The fit-filled Google MPAA feud mirrors that of the Hatfields and McCoys. And thanks to the now infamous “Sony hack,” stakes have been raised in the Online Copyright War.
Concerned about information revealed in the leaked Sony emails, Google decided to sue the already beleaguered state of Mississippi. Huh? What does Mississippi have to do with the MPAA-Google beef? Keep reading.
Round 734 of the Google MPAA Feud: The “Get Tough On Online Copyright” Email
A pesky little email, from of the inbox of MPAA general counsel Steven Fabrizio, sparked Google’s lawsuit against Mississippi. In the email, Fabrizio mentions the studio’s “get tough” plan to strong arm Google on the issue of online piracy – or as the MPAA calls the search company, “Goliath.”
An excerpt, from the email, for your gawking pleasure:
“Creating an environment to potentially increase the impact of the AG effort requires additional resources devoted to investigation and analysis of Goliath. This investigation and analysis would give the AGs a greater understanding of the problems created by Goliath (ammunition/evidence against Goliath), and the technical solutions for those problems.”
Google MPAA Feud: The Kernel of Animosity
What is the kernel of animosity between Google and the MPAA?
The discord boils down to this: the movie studios and their lobbyists want tech companies to do everything in their power to curtail online copyright infringement (i.e., piracy).
Google executives, on the other hand, don’t think it’s the company’s responsibility to thwart piracy. Plus, there’s a sentiment in the tech community that the MPAA’s requests amount to censorship. In fact, a Google attorney mentioned the big “C”:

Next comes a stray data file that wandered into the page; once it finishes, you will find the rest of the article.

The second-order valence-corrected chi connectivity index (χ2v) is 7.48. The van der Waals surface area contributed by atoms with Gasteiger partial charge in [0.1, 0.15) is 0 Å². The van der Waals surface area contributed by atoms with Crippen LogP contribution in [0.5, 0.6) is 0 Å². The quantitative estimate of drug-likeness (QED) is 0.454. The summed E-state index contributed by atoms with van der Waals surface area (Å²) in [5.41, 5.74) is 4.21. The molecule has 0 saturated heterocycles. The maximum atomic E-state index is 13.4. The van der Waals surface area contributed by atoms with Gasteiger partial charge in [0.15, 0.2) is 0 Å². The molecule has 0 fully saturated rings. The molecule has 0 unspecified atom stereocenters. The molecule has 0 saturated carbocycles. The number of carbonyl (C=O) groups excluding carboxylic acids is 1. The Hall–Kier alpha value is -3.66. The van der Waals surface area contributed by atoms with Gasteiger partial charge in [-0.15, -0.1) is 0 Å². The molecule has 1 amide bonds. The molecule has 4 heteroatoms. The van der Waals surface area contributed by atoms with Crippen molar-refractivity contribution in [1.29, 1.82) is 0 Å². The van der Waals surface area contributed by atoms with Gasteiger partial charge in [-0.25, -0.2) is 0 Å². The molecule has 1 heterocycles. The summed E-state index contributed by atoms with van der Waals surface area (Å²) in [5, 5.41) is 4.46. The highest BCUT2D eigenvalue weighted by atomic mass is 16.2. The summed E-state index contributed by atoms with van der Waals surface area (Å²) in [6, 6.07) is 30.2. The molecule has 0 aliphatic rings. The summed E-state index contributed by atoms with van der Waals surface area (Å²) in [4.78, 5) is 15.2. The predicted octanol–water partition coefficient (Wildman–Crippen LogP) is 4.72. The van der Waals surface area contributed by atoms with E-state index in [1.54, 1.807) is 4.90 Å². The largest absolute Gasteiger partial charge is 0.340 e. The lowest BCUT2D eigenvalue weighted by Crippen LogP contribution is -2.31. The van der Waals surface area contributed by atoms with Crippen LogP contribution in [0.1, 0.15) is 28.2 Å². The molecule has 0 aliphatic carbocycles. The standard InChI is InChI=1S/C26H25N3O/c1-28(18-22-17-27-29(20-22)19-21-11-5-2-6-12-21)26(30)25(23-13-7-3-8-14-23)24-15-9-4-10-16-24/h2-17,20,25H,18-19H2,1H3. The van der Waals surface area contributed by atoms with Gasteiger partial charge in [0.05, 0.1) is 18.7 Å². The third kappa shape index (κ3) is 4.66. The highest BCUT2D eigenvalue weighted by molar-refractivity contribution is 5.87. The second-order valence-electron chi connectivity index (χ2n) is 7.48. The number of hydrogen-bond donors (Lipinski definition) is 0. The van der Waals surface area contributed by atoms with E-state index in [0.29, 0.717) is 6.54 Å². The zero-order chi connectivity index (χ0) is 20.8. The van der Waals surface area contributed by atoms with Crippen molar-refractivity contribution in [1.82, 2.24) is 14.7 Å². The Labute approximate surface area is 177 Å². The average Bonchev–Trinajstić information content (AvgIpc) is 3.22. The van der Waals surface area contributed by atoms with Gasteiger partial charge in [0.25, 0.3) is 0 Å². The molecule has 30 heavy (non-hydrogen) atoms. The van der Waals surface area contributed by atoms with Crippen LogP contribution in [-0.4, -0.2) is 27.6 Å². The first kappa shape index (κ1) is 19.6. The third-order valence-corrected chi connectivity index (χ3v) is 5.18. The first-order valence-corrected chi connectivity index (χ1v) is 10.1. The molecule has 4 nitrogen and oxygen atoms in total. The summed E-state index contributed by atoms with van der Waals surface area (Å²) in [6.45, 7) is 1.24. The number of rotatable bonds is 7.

“One disappointing part of this story is what this all means for the MPAA itself, an organization founded in part ‘to promote and defend the First Amendment and artists’ right to free expression. Why, then, is it trying to secretly censor the Internet?”
MPAA Spin Masters
Skilled in the ways of Hollywood public relations, an MPAA spokesperson dodged Google’s “censorship” slight with a tried-and-tested, deflect-then-blame maneuver, countering:
“Google’s effort to position itself as a defender of free speech is shameful. Freedom of speech should never be used as a shield for unlawful activities and the Internet is not a licence to steal. We will seek the assistance of any and all government agencies, whether federal, state or local, to protect the rights of all involved in creative activities.”
The Google MPAA feud won’t end until studio staffers cipher a new revenue model. Until then, the online piracy tug-of-war will continue.
Contact an Online Copyright Lawyer
Do you have an online copyright legal issue? Are you ready to speak with an Internet lawyer? If yes, get in touch with Kelly / Warner Law. A pioneer in the field of Internet law, we’ve successfully managed hundreds of copyright challenges for businesses and entrepreneurs. To learn more about our firm, start here.
Sure, your online copyright issues may not be as dramatic as the Google MPAA feud, but wouldn’t it be nice to get it resolved? Let’s start fixing today.